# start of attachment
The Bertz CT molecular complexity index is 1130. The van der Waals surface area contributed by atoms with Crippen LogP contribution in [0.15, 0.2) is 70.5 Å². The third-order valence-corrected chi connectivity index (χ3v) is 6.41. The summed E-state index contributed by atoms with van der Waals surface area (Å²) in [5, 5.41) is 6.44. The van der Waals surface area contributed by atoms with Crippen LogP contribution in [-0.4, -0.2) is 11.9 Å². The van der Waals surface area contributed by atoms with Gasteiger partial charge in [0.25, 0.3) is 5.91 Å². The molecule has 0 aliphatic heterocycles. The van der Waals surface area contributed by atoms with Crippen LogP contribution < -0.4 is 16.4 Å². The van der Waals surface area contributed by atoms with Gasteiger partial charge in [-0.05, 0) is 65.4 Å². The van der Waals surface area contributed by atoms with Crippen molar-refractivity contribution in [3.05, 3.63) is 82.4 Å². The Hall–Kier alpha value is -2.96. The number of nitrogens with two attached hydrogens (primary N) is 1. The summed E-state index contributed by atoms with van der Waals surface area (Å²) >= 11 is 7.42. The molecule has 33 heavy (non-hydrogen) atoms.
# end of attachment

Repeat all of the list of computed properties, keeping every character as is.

The Bertz CT molecular complexity index is 1130. The van der Waals surface area contributed by atoms with Crippen LogP contribution in [0.15, 0.2) is 70.5 Å². The third-order valence-corrected chi connectivity index (χ3v) is 6.41. The summed E-state index contributed by atoms with van der Waals surface area (Å²) in [5, 5.41) is 6.44. The van der Waals surface area contributed by atoms with Crippen LogP contribution in [-0.4, -0.2) is 11.9 Å². The van der Waals surface area contributed by atoms with Gasteiger partial charge in [0.25, 0.3) is 5.91 Å². The molecule has 0 aliphatic heterocycles. The van der Waals surface area contributed by atoms with Crippen LogP contribution < -0.4 is 16.4 Å². The van der Waals surface area contributed by atoms with Gasteiger partial charge in [-0.05, 0) is 65.4 Å². The van der Waals surface area contributed by atoms with Crippen molar-refractivity contribution in [3.05, 3.63) is 82.4 Å². The Hall–Kier alpha value is -2.96. The number of nitrogens with two attached hydrogens (primary N) is 1. The summed E-state index contributed by atoms with van der Waals surface area (Å²) >= 11 is 7.42. The molecule has 33 heavy (non-hydrogen) atoms.